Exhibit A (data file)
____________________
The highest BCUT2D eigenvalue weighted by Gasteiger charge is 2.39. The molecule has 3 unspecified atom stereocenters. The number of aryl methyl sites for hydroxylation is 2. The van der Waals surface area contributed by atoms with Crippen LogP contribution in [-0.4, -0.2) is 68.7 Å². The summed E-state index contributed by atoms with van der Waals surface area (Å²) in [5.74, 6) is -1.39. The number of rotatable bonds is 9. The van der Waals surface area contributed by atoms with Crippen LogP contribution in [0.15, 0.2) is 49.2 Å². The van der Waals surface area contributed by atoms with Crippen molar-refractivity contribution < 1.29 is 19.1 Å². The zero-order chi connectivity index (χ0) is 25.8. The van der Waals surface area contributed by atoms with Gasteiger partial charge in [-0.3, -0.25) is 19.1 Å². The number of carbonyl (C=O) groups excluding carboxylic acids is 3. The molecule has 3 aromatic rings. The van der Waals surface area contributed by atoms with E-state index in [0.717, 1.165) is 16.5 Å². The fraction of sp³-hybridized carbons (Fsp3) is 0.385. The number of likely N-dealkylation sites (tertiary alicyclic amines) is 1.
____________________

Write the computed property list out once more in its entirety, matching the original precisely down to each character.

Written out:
The highest BCUT2D eigenvalue weighted by Gasteiger charge is 2.39. The molecule has 3 unspecified atom stereocenters. The number of aryl methyl sites for hydroxylation is 2. The van der Waals surface area contributed by atoms with Crippen LogP contribution in [-0.4, -0.2) is 68.7 Å². The summed E-state index contributed by atoms with van der Waals surface area (Å²) in [5.74, 6) is -1.39. The number of rotatable bonds is 9. The van der Waals surface area contributed by atoms with Crippen LogP contribution in [0.15, 0.2) is 49.2 Å². The van der Waals surface area contributed by atoms with Crippen molar-refractivity contribution < 1.29 is 19.1 Å². The zero-order chi connectivity index (χ0) is 25.8. The van der Waals surface area contributed by atoms with Gasteiger partial charge in [-0.3, -0.25) is 19.1 Å². The number of carbonyl (C=O) groups excluding carboxylic acids is 3. The molecule has 3 aromatic rings. The van der Waals surface area contributed by atoms with E-state index in [0.717, 1.165) is 16.5 Å². The fraction of sp³-hybridized carbons (Fsp3) is 0.385. The number of likely N-dealkylation sites (tertiary alicyclic amines) is 1.